Biochemical parameters are important to determine of toxicities of Fe3O4 NPs in rainbow trout sperm spermatozoon. In our study, CAT and SOD activities decreased from 100 to 800 mg/L doses of Fe3O4 NPs. This inhibition in the enzyme activities was probably due to the overproduction of ROS, induced by Fe3O4 NPs. This is similar to the findings of Afifi et al. [41], in which the SOD and CAT activities were reduced in the brain of fish exposed to Ag NPs at a concentration of 4 mg/L. Similarly, CAT and SOD activities were reduced in the liver of ZnO NP-treated fish [42,43]. A significant increase in the tGSH level was observed after exposure to Fe3O4 NPs over 24 h. The level of MDA increased at doses of 400 and 800 mg/L of Fe3O4 NPs. The increase of MDA could be explained by the depletion of the antioxidant system. The same results have been reported previously in many studies. Adebayo et al. [44] and Afifi et al. [41] demonstrated the increasing effect of CeO2 and Ag NPs on the MDA level. Therefore, we decided that the balance between the oxidative stress and antioxidant system was broken and that oxidative damage in spermatozoon was caused by Fe3O4 NPs exposure, especially at doses of 400 and 800 mg/L. In this respect, the results are also similar to situations such as reproductive disorders and the deterioration of biological activities in rainbow trout spermatozoon. In addition, our results are supported by the data of other researchers [12,19,20,45,46].

5. Conclusions

According to our data, the kinematics (i.e., the velocities and movement styles) of rainbow trout spermatozoon were negatively affected by exposure to Fe3O4 NPs (50, 100, 200, 400 and 800 mg/L), for 24 h. The kinematics of spermatozoon exhibited significant (p < 0.05) decreases, which came into effect after 400 mg/L for VSL, VAP, and LIN, 50 mg/L for VCL, and 200 mg/L for BCF and ALH, as compared to the control group. However, Fe3O4 NPs have devastating effects on the antioxidant system after 50 mg/L for CAT and SOD, and 400 mg/L for MDA and tGSH, as compared to the control group. The effective concentration (EC50) against exposure to Fe3O4 NPs was calculated to be 494.09 mg/L for VSL, 297.29 mg/L for VCL, and 285.94 mg/L for VAP of spermatozoon in rainbow trout. Finally, we concluded that the balance between the oxidative stress and antioxidant system was broken and that oxidative damage was caused in spermatozoon fur to Fe3O4 NPs exposure, especially at concentrations of 200 mg/L and greater, in aquatic environments.

Author Contributions

Methodology, M.E.O., S.K. and B.A.; synthesis and characterization, I.O.; biochemical investigation, A.U. and S.B.; toxicology assessment, M.E.O.; writing-review and editing, M.E.O., S.K., B.A., I.O., A.U. and S.B.


This research received no external funding.

Conflicts of Interest

The authors declare no conflict of interest.


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Figure 1. FTIR spectrum (A), X-ray spectrum (B) of Fe3O4 NPs structures.
Figure 1. FTIR spectrum (A), X-ray spectrum (B) of Fe3O4 NPs structures.
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Figure 2. TGA, DTA and DSC thermograms of Fe3O4 NPs structures.
Figure 2. TGA, DTA and DSC thermograms of Fe3O4 NPs structures.
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Figure 3. SEM images (A) and EDX spectrum (B) of the Fe3O4 NPs.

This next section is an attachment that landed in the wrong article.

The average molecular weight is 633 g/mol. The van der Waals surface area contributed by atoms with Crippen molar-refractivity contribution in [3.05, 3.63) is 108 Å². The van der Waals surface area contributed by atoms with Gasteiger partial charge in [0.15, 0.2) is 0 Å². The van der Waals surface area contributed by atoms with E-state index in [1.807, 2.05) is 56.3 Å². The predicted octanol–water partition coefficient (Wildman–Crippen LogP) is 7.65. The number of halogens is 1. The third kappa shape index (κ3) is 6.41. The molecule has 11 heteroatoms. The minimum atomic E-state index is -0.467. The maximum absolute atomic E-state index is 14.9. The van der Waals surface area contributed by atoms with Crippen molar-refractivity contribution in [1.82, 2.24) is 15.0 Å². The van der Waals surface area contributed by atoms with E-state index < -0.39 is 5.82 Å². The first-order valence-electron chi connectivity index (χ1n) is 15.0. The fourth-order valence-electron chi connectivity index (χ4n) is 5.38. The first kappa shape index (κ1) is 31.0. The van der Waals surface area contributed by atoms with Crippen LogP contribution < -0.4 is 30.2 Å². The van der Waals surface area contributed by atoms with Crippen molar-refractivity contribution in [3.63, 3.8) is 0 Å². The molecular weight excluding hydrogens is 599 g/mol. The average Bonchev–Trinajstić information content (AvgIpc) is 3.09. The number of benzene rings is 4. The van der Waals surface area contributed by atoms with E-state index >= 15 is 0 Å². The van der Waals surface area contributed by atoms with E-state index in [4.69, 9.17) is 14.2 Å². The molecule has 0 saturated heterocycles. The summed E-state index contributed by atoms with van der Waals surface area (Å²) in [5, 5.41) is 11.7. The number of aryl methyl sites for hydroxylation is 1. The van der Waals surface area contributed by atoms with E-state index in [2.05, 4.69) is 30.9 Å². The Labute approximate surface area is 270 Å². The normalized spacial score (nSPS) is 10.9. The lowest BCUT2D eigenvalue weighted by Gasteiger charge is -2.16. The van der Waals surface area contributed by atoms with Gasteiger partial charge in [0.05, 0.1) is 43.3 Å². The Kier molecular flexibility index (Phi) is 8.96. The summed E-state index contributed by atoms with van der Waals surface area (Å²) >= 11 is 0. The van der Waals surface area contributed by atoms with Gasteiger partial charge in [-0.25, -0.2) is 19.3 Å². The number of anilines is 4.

Figure 3. SEM images (A) and EDX spectrum (B) of the Fe3O4 NPs.
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Figure 4. The exchanges of kinematics values on rainbow trout spermatozoon after exposure to Fe3O4 NPs. (A) VSL, straight line velocity (μm/s), (B) VCL, curvilinear velocity (μm/s), (C) VAP, angular path velocity (μm/s), (D) LIN, linearity (%), (E) BCF, beat cross frequency (cross/second), (F) ALH, amplitude of lateral displacement of the spermatozoa head (μm). Superscript alphabets (a,b,c,d) indicate significant differences among experimental groups (Means ± SE; p < 0.05).
Figure 4. The exchanges of kinematics values on rainbow trout spermatozoon after exposure to Fe3O4 NPs. (A) VSL, straight line velocity (μm/s), (B) VCL, curvilinear velocity (μm/s), (C) VAP, angular path velocity (μm/s), (D) LIN, linearity (%), (E) BCF, beat cross frequency (cross/second), (F) ALH, amplitude of lateral displacement of the spermatozoa head (μm). Superscript alphabets (a,b,c,d) indicate significant differences among experimental groups (Means ± SE; p < 0.05).
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Figure 5. The exchanges of total glutathione (tGSH) (A), catalase (CAT) (B), superoxide dismutase (SOD) (C), and malondialdehyde (MDA) (D) values in rainbow trout spermatozoon after Fe3O4 NP exposure. Superscript alphabets (a,b,c,d) indicate significant differences among experimental groups (Means ± SE; p < 0.05).
Figure 5. The exchanges of total glutathione (tGSH) (A), catalase (CAT) (B), superoxide dismutase (SOD) (C), and malondialdehyde (MDA) (D) values in rainbow trout spermatozoon after Fe3O4 NP exposure. Superscript alphabets (a,b,c,d) indicate significant differences among experimental groups (Means ± SE; p < 0.05).
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Figure 6. The exchanges of the EC50 values for VSL (straight line velocity) (A), VCL (curvilinear velocity) (B), and VAP (angular path velocity) (C) in rainbow trout spermatozoon after Fe3O4 NPs exposure.
Figure 6. The exchanges of the EC50 values for VSL (straight line velocity) (A), VCL (curvilinear velocity) (B), and VAP (angular path velocity) (C) in rainbow trout spermatozoon after Fe3O4 NPs exposure.
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Özgür, M.E.; Ulu, A.; Balcıoğlu, S.; Özcan, İ.; Köytepe, S.; Ateş, B. The Toxicity Assessment of Iron Oxide (Fe3O4) Nanoparticles on Physical and Biochemical Quality of Rainbow Trout Spermatozoon. Toxics 2018, 6, 62.

AMA Style

Özgür ME, Ulu A, Balcıoğlu S, Özcan İ, Köytepe S, Ateş B. The Toxicity Assessment of Iron Oxide (Fe3O4) Nanoparticles on Physical and Biochemical Quality of Rainbow Trout Spermatozoon. Toxics. 2018; 6(4):62.

Chicago/Turabian Style

Özgür, Mustafa Erkan, Ahmet Ulu, Sevgi Balcıoğlu, İmren Özcan, Süleyman Köytepe, and Burhan Ateş. 2018. "The Toxicity Assessment of Iron Oxide (Fe3O4) Nanoparticles on Physical and Biochemical Quality of Rainbow Trout Spermatozoon" Toxics 6, no. 4: 62.